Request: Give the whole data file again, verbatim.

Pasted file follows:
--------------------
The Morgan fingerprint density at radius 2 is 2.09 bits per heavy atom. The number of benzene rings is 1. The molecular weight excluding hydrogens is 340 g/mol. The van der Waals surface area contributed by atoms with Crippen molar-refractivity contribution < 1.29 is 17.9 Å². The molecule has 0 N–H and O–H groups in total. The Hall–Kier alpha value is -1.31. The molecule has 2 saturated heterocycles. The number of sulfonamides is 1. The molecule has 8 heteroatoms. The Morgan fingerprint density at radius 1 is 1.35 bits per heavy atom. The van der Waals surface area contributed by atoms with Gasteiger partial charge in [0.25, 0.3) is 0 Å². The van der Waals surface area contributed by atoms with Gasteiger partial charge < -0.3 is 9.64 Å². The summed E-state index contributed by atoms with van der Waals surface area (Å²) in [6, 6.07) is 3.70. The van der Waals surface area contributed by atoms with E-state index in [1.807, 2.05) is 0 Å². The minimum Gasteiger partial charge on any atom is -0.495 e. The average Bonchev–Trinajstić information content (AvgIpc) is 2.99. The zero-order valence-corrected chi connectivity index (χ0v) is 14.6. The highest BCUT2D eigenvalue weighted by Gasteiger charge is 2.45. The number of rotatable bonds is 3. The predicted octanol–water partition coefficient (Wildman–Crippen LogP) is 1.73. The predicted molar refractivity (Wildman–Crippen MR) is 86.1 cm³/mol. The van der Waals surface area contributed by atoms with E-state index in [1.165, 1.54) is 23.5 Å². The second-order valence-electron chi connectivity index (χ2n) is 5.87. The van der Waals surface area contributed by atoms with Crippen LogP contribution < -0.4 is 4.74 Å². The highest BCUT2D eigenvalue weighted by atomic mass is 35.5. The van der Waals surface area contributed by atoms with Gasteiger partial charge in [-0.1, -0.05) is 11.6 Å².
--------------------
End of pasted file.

The Morgan fingerprint density at radius 2 is 2.09 bits per heavy atom. The number of benzene rings is 1. The molecular weight excluding hydrogens is 340 g/mol. The van der Waals surface area contributed by atoms with Crippen molar-refractivity contribution < 1.29 is 17.9 Å². The molecule has 0 N–H and O–H groups in total. The Hall–Kier alpha value is -1.31. The molecule has 2 saturated heterocycles. The number of sulfonamides is 1. The molecule has 8 heteroatoms. The Morgan fingerprint density at radius 1 is 1.35 bits per heavy atom. The van der Waals surface area contributed by atoms with Gasteiger partial charge in [0.25, 0.3) is 0 Å². The van der Waals surface area contributed by atoms with Gasteiger partial charge < -0.3 is 9.64 Å². The summed E-state index contributed by atoms with van der Waals surface area (Å²) in [6, 6.07) is 3.70. The van der Waals surface area contributed by atoms with E-state index in [1.807, 2.05) is 0 Å². The minimum Gasteiger partial charge on any atom is -0.495 e. The average Bonchev–Trinajstić information content (AvgIpc) is 2.99. The zero-order valence-corrected chi connectivity index (χ0v) is 14.6. The highest BCUT2D eigenvalue weighted by Gasteiger charge is 2.45. The number of rotatable bonds is 3. The predicted octanol–water partition coefficient (Wildman–Crippen LogP) is 1.73. The predicted molar refractivity (Wildman–Crippen MR) is 86.1 cm³/mol. The van der Waals surface area contributed by atoms with E-state index in [1.165, 1.54) is 23.5 Å². The second-order valence-electron chi connectivity index (χ2n) is 5.87. The van der Waals surface area contributed by atoms with Crippen LogP contribution < -0.4 is 4.74 Å². The highest BCUT2D eigenvalue weighted by atomic mass is 35.5. The van der Waals surface area contributed by atoms with Gasteiger partial charge in [-0.1, -0.05) is 11.6 Å².